Just Intonation is a tuning system which operates on the
assumption that musical harmonics only occur at frequencies which are at
small integer ratios to the fundamental pitch. The ratios selected for
Just Intonation seem to aim at producing "beatless" music; which to my
mind is a futile, a folly. see *Pitch, Pi.....*
Chapter One.

The diagram below shows where some of these ratios occur in the first
octave. (i.e. 0 - 1200 cents)

The pattern shown begins with 3/2 at 702 cents, and ascends via the
series 4/3, 5/3, 5/4, 6/5,...... .

The numbers 0 - 1200 in 100 cent increments are the positions used
in 12tET as a reference. Remember that the graph represents cents. It is
on a log scale, (like a fretboard, or slide rule), so that the midpoint
in frequency

(pitch*1.5 = 702 cents) is at the 58.5% (7.02/1200) position across
the graph.

The positions shown in blue are the result
of the integer ratios using all integers up to and including 8 for the
divisor.

The positions shown in white use the integers from 9 to 16 as the divisor.

You may notice some **significant and interesting patterns** in
this graph:

1. As the integers increase, many "new" values will fall at ratios
which were previously hit. Eg. 6/4 = 3/2 etc.

2. There is an absence of "hits" close to values and their multiples,
which are frequently hit. Notice the gaps around 3/2 (702 cents), 5/3 (884
cents) ....... These are the ratios which are believed to be particularly
significant in Just Intonation. If you are looking for a pitch as the Vth
(i.e. around 700 cents) for your music; there is only one choice.

3. There are no hits near the ends of the graph, as to hit these locations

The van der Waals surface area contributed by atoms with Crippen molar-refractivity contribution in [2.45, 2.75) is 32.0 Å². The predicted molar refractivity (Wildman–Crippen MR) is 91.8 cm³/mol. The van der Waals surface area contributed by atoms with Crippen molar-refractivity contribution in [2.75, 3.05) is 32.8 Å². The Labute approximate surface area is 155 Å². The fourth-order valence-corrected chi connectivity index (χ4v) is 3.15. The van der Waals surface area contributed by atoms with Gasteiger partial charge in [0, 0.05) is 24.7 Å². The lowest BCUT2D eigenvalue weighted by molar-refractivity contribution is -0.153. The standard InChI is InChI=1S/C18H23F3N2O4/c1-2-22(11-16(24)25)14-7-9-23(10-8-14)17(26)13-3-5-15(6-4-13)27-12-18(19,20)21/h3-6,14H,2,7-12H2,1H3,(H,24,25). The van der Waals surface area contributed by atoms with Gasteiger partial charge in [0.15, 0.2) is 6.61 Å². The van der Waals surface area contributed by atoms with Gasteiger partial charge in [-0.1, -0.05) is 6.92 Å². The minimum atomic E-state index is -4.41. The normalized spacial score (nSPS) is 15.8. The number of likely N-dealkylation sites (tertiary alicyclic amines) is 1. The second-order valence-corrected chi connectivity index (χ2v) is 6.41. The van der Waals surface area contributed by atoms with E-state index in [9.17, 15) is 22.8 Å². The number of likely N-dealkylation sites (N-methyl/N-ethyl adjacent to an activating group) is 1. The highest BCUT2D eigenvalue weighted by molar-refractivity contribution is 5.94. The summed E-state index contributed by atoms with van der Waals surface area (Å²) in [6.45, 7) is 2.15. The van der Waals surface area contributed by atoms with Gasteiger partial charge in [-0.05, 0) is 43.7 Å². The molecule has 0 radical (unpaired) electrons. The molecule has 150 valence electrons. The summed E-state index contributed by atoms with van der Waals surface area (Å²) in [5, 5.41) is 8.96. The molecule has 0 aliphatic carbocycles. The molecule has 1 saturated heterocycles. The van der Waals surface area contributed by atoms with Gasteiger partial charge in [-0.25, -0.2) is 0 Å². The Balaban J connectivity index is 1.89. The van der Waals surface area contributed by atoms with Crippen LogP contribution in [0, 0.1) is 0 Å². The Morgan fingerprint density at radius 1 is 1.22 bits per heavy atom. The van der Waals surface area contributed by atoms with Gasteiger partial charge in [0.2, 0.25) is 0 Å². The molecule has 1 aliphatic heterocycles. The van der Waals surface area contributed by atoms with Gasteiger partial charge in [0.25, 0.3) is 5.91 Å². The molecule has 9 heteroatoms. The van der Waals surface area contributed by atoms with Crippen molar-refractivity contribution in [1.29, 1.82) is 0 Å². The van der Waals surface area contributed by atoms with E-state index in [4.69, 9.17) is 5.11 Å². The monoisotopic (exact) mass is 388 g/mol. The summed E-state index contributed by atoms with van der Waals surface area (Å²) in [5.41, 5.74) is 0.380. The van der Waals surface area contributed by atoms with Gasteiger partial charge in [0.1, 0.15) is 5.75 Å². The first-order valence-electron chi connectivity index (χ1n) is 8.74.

requires large divisors.

4. The hits each side of 702 cents are "mirror images".

To compare graph above to first 44 steps of fourth and fifths using
LucyTuning.

Many advocates of Just Intonation claim that lower integer ratios produce more consonant intervals, than higher integer ratios. The exact size of intervals is determined by their position in a scale. Eg. from C to D (One Large interval (L) in LucyTuning), may be of different sizes in Just Intonation, dependent upon what note is considered to be the tonic of the scale in which it is used. This can result in what is know as in JI circles, "wandering tonics"., and creates retuning requirements during modulation and transposition. I consider JI to be a simplistic, paradoxical, naive, single dimensional and static mapping system for tuning, although many "die-hards", are currently attempting to resuscitate it.

Four fourths plus one third: should they equal two octaves?

Note | Position | Just
Intonation |
Pythagorean
Tuning |
Interval
L & s to next |

C | I | 4/3 | 4/3 | 2L+s |

F | IV | 4/3 | 4/3 | 2L+s |

Bb | bVII | 4/3 | 4/3 | 2L+s |

Eb | bX | 4/3 | 4/3 | 2L+s |

Ab | bXIV | 5/4 | 81/64 | 2L |

C | XVI | Product is
(256/81)*(5/4)= |
Product is
(256/81)*(81/64)= |
__________ |

Total
Ratio |
2 Octaves
4.0 |
Less than 2 Octaves
3.9506173 |
2 Octaves
4.0 |
10L+4s
4.0 |

Note | Position | Just
Intonation |
Pythagorean
Tuning |
Interval
L & s |

Info. on Meantone tuning

Info on Pythagorean tuning

Info. on Equal temperaments

If you are still convinced that Just Intonation could be useful for
your musical endeavours; here are some links to more information on other
microtuning and associated sites so that you can see, hear, and draw your
own conclusions.
**Bookmark here first**; and come back soon!.

Links out of LucyTuning to other websites about microtuning and other
views on tuning.

Interesting
ideas on timbre and tuning from Sethares
**(recommended)**

American Festival
of Microtonality

Southeast Just Intonation
Center

FTP to Scala - a tuning program

RealTimeTuner

Bill Alves - JI information

Justonic commercial JI tuning
program

- bye-bye!